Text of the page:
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The DJI Phantom incorporates both GPS and radio control in a ready-to-fly package
Rear view of an Armattan Quadrocopters CNC 258 quadcopter made from laser-cut aluminum
A Skyartec Butterfly RTF quadcopter is shown here with its Skyartec NASA701 transmitter. The gray propellers are at the front of the model
Left view of a Blade mQX micro quadcopter
This ultra-micro Heli-Max 1SQ is smaller than its transmitter, is capable of outdoor flight even in a slight wind and will fit in the palm of one's hand
The Estes Proto X is shown powered up with a US quarter serving as a basis for size comparison. The blue LEDs and gray propellers denote the front of the model while the charging receptacle is just visible at the center rear
Computer generated drawing of a tricopter frame

A quadcopter, quadricopter, quadrotor or quad is a type of radio controlled and/or GPS controlled electric helicopter.

Quadcopters generally consist of a central hub from which four radial arms extend at ninety-degree intervals. The ends of each arm are equipped with an upward- or downward-facing outrunner motor driving standard and reverse rotation model airplane propellers or quadcopter-specific propellers.

The result is an extremely stable yet nimble model aircraft with high payload capability. This makes the quadcopter an excellent base for aerial photography, FPV flight or as an autonomous flying robot/unmanned aerial vehicle via GPS control.

Similar to the quadcopter is the Y-copter or tricopter. In this configuration, there are three arms radiating at 120-degree intervals with one or possibly two motors per arm. A hexcopter or hexacopter has six radials at 60-degree intervals. The terms multicopter and multirotor can apply to any helicopter of this basic type.

Each rotor produces both thrust and torque, with rotors one and three rotating clockwise and rotors two and four counterclockwise. This makes the net aerodynamic torque and angular acceleration about the yaw axis exactly zero in much the same manner as a coaxial helicopter. Directional flight is induced by mismatching the balance in aerodynamic torques, i.e., by offsetting the equal thrust of the motors at hover. This eliminates the need for linkages of any kind in a model quadcopter.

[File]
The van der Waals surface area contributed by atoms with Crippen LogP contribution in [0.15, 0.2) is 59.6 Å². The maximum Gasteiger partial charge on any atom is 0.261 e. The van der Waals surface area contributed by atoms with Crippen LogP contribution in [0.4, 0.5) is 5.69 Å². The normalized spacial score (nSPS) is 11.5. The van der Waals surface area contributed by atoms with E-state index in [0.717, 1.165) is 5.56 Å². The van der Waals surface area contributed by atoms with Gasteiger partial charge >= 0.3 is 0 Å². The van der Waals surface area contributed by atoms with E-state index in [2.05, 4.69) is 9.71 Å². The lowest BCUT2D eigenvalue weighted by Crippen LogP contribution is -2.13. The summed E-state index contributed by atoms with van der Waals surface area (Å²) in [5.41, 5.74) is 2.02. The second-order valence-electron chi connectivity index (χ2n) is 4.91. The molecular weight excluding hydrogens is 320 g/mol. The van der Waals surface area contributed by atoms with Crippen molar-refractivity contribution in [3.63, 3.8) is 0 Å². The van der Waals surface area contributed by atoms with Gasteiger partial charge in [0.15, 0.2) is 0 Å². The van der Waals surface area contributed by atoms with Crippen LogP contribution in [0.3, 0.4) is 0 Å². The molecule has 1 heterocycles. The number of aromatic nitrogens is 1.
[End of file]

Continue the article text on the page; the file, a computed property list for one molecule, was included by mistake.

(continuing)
While the lack of linkages makes a model quadcopter among the simplest of flying models from a mechanical standpoint, the electronics necessary to fly a quadcopter are often extremely sophisticated. Many rely on an inertial measurement unit combining a gyroscope with an accelerometer, barometer and magnetometer. This may be tied into a standard R/C system, a programmable GPS system, a first-person-view system or a combination of any or all of the above.

MultiWii stabilization systems based on the software used to control the gyroscopes and accelerometers found in the control wands of the Nintendo Wii video game system are both effective and popular.

Popular too are discrete frames and components for those wishing to build their own custom quadcopter. Frames such as the DJI Flamewheel are available for use with the builder's choice of components; plans are available online to build one's own frame from scratch with materials ranging from those found in hardware stores to parts made on 3D printers. Hong Kong-based online hobby retailer HobbyKing has taken a lead in affordably priced discrete components. Software designers known under the screen names of "SimonK" and "Timecop" have developed their own quadcopter-specific programming codes for HobbyKing on their ESCs and control boards respectively. ESCs reflashed with open source SimonK firmware have become extremely popular, leading HobbyKing to develop their own quadcopter-specific ESC with SimonK software, the Afro.